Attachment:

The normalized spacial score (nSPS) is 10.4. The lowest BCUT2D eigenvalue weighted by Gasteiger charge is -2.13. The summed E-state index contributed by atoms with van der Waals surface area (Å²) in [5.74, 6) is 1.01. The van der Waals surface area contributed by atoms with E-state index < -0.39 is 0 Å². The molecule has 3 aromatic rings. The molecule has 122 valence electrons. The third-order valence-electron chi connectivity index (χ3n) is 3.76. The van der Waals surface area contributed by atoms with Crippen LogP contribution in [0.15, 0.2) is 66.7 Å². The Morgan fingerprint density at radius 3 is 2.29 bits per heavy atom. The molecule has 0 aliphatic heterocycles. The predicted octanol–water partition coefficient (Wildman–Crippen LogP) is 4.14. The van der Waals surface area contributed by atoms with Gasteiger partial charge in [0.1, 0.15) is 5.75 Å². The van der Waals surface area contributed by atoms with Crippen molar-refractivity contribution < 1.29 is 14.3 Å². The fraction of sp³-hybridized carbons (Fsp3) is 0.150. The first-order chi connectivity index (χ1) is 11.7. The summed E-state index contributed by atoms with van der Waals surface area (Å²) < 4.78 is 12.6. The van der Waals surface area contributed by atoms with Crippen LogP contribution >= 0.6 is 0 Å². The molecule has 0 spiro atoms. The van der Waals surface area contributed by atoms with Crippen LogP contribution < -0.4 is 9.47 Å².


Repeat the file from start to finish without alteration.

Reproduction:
The normalized spacial score (nSPS) is 10.4. The lowest BCUT2D eigenvalue weighted by Gasteiger charge is -2.13. The summed E-state index contributed by atoms with van der Waals surface area (Å²) in [5.74, 6) is 1.01. The van der Waals surface area contributed by atoms with E-state index < -0.39 is 0 Å². The molecule has 3 aromatic rings. The molecule has 122 valence electrons. The third-order valence-electron chi connectivity index (χ3n) is 3.76. The van der Waals surface area contributed by atoms with Crippen LogP contribution in [0.15, 0.2) is 66.7 Å². The Morgan fingerprint density at radius 3 is 2.29 bits per heavy atom. The molecule has 0 aliphatic heterocycles. The predicted octanol–water partition coefficient (Wildman–Crippen LogP) is 4.14. The van der Waals surface area contributed by atoms with Gasteiger partial charge in [0.1, 0.15) is 5.75 Å². The van der Waals surface area contributed by atoms with Crippen molar-refractivity contribution < 1.29 is 14.3 Å². The fraction of sp³-hybridized carbons (Fsp3) is 0.150. The first-order chi connectivity index (χ1) is 11.7. The summed E-state index contributed by atoms with van der Waals surface area (Å²) < 4.78 is 12.6. The van der Waals surface area contributed by atoms with Crippen LogP contribution >= 0.6 is 0 Å². The molecule has 0 spiro atoms. The van der Waals surface area contributed by atoms with Crippen LogP contribution < -0.4 is 9.47 Å².